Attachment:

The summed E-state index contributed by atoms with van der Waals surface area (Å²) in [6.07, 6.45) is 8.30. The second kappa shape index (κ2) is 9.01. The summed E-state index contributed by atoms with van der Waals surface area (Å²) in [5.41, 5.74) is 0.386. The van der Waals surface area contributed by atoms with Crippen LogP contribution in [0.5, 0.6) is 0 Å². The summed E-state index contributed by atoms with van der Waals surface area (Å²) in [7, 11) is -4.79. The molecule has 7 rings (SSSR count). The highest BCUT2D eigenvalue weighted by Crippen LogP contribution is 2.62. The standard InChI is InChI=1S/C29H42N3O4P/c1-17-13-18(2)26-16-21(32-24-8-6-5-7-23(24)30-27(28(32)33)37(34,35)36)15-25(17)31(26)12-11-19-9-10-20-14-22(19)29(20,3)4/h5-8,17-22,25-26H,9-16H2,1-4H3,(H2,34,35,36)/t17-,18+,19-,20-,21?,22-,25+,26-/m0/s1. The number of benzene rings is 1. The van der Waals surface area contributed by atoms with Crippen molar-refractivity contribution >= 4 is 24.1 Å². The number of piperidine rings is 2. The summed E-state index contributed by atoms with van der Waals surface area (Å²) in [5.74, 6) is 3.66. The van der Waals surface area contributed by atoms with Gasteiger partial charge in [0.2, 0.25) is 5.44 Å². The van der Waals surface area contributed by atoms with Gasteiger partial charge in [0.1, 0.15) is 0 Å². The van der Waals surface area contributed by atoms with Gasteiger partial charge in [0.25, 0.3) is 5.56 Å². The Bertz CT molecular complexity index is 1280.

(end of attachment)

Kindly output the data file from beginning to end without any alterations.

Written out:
The summed E-state index contributed by atoms with van der Waals surface area (Å²) in [6.07, 6.45) is 8.30. The second kappa shape index (κ2) is 9.01. The summed E-state index contributed by atoms with van der Waals surface area (Å²) in [5.41, 5.74) is 0.386. The van der Waals surface area contributed by atoms with Crippen LogP contribution in [0.5, 0.6) is 0 Å². The summed E-state index contributed by atoms with van der Waals surface area (Å²) in [7, 11) is -4.79. The molecule has 7 rings (SSSR count). The highest BCUT2D eigenvalue weighted by Crippen LogP contribution is 2.62. The standard InChI is InChI=1S/C29H42N3O4P/c1-17-13-18(2)26-16-21(32-24-8-6-5-7-23(24)30-27(28(32)33)37(34,35)36)15-25(17)31(26)12-11-19-9-10-20-14-22(19)29(20,3)4/h5-8,17-22,25-26H,9-16H2,1-4H3,(H2,34,35,36)/t17-,18+,19-,20-,21?,22-,25+,26-/m0/s1. The number of benzene rings is 1. The van der Waals surface area contributed by atoms with Crippen molar-refractivity contribution >= 4 is 24.1 Å². The number of piperidine rings is 2. The summed E-state index contributed by atoms with van der Waals surface area (Å²) in [5.74, 6) is 3.66. The van der Waals surface area contributed by atoms with Gasteiger partial charge in [0.2, 0.25) is 5.44 Å². The van der Waals surface area contributed by atoms with Gasteiger partial charge in [0.1, 0.15) is 0 Å². The van der Waals surface area contributed by atoms with Gasteiger partial charge in [0.25, 0.3) is 5.56 Å². The Bertz CT molecular complexity index is 1280.